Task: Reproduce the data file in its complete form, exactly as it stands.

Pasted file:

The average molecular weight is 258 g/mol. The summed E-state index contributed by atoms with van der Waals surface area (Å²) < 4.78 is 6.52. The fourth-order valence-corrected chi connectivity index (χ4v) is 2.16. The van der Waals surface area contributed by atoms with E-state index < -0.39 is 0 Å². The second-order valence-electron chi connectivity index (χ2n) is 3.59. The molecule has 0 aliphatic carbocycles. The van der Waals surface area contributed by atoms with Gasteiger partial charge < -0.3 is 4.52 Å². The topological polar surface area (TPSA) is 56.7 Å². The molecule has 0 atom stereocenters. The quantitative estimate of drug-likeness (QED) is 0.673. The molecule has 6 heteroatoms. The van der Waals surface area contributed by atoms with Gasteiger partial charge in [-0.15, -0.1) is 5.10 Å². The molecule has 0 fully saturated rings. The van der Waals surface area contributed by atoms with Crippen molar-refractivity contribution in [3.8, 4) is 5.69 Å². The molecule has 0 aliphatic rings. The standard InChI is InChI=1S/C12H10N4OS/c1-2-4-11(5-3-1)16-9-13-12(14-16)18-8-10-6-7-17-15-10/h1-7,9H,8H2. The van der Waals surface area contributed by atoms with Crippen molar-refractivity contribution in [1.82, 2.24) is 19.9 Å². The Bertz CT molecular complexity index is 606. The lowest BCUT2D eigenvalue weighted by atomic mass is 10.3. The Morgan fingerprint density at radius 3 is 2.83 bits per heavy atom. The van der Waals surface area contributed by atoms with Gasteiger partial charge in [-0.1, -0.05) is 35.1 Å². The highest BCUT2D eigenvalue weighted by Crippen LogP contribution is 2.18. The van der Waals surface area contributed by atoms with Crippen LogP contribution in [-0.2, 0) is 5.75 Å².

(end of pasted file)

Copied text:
The average molecular weight is 258 g/mol. The summed E-state index contributed by atoms with van der Waals surface area (Å²) < 4.78 is 6.52. The fourth-order valence-corrected chi connectivity index (χ4v) is 2.16. The van der Waals surface area contributed by atoms with E-state index < -0.39 is 0 Å². The second-order valence-electron chi connectivity index (χ2n) is 3.59. The molecule has 0 aliphatic carbocycles. The van der Waals surface area contributed by atoms with Gasteiger partial charge < -0.3 is 4.52 Å². The topological polar surface area (TPSA) is 56.7 Å². The molecule has 0 atom stereocenters. The quantitative estimate of drug-likeness (QED) is 0.673. The molecule has 6 heteroatoms. The van der Waals surface area contributed by atoms with Gasteiger partial charge in [-0.15, -0.1) is 5.10 Å². The molecule has 0 fully saturated rings. The van der Waals surface area contributed by atoms with Crippen molar-refractivity contribution in [3.8, 4) is 5.69 Å². The molecule has 0 aliphatic rings. The standard InChI is InChI=1S/C12H10N4OS/c1-2-4-11(5-3-1)16-9-13-12(14-16)18-8-10-6-7-17-15-10/h1-7,9H,8H2. The van der Waals surface area contributed by atoms with Crippen molar-refractivity contribution in [1.82, 2.24) is 19.9 Å². The Bertz CT molecular complexity index is 606. The lowest BCUT2D eigenvalue weighted by atomic mass is 10.3. The Morgan fingerprint density at radius 3 is 2.83 bits per heavy atom. The van der Waals surface area contributed by atoms with Gasteiger partial charge in [-0.1, -0.05) is 35.1 Å². The highest BCUT2D eigenvalue weighted by Crippen LogP contribution is 2.18. The van der Waals surface area contributed by atoms with Crippen LogP contribution in [-0.2, 0) is 5.75 Å².